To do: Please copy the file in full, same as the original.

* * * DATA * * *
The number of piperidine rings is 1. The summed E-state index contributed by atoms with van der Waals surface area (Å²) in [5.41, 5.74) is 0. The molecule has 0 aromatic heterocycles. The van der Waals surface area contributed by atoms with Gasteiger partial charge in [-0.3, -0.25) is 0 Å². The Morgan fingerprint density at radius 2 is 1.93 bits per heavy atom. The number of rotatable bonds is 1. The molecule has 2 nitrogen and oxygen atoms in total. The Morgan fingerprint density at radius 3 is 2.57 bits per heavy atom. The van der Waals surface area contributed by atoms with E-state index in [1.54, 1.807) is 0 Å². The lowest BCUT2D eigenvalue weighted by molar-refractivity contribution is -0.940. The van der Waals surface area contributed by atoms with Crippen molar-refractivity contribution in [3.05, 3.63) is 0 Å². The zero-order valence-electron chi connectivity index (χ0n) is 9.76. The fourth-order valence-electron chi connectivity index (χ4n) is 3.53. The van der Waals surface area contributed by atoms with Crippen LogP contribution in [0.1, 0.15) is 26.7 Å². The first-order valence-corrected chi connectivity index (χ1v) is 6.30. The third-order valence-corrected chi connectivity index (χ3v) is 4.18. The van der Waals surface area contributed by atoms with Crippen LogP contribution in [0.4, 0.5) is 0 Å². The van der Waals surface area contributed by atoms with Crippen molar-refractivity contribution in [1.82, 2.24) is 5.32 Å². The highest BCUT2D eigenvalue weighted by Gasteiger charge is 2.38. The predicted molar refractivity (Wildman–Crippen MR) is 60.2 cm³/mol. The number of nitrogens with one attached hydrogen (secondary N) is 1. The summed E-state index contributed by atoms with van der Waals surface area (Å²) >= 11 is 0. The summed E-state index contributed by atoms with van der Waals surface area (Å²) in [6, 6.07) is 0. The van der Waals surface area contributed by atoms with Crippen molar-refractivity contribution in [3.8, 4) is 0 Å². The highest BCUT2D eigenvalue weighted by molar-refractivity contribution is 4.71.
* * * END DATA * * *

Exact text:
The number of piperidine rings is 1. The summed E-state index contributed by atoms with van der Waals surface area (Å²) in [5.41, 5.74) is 0. The molecule has 0 aromatic heterocycles. The van der Waals surface area contributed by atoms with Gasteiger partial charge in [-0.3, -0.25) is 0 Å². The Morgan fingerprint density at radius 2 is 1.93 bits per heavy atom. The number of rotatable bonds is 1. The molecule has 2 nitrogen and oxygen atoms in total. The Morgan fingerprint density at radius 3 is 2.57 bits per heavy atom. The van der Waals surface area contributed by atoms with E-state index in [1.54, 1.807) is 0 Å². The lowest BCUT2D eigenvalue weighted by molar-refractivity contribution is -0.940. The van der Waals surface area contributed by atoms with Crippen molar-refractivity contribution in [3.05, 3.63) is 0 Å². The zero-order valence-electron chi connectivity index (χ0n) is 9.76. The fourth-order valence-electron chi connectivity index (χ4n) is 3.53. The van der Waals surface area contributed by atoms with Crippen LogP contribution in [0.1, 0.15) is 26.7 Å². The first-order valence-corrected chi connectivity index (χ1v) is 6.30. The third-order valence-corrected chi connectivity index (χ3v) is 4.18. The van der Waals surface area contributed by atoms with Crippen LogP contribution in [0.4, 0.5) is 0 Å². The van der Waals surface area contributed by atoms with Crippen molar-refractivity contribution in [1.82, 2.24) is 5.32 Å². The highest BCUT2D eigenvalue weighted by Gasteiger charge is 2.38. The predicted molar refractivity (Wildman–Crippen MR) is 60.2 cm³/mol. The number of nitrogens with one attached hydrogen (secondary N) is 1. The summed E-state index contributed by atoms with van der Waals surface area (Å²) >= 11 is 0. The summed E-state index contributed by atoms with van der Waals surface area (Å²) in [6, 6.07) is 0. The van der Waals surface area contributed by atoms with Crippen molar-refractivity contribution in [3.8, 4) is 0 Å². The highest BCUT2D eigenvalue weighted by molar-refractivity contribution is 4.71.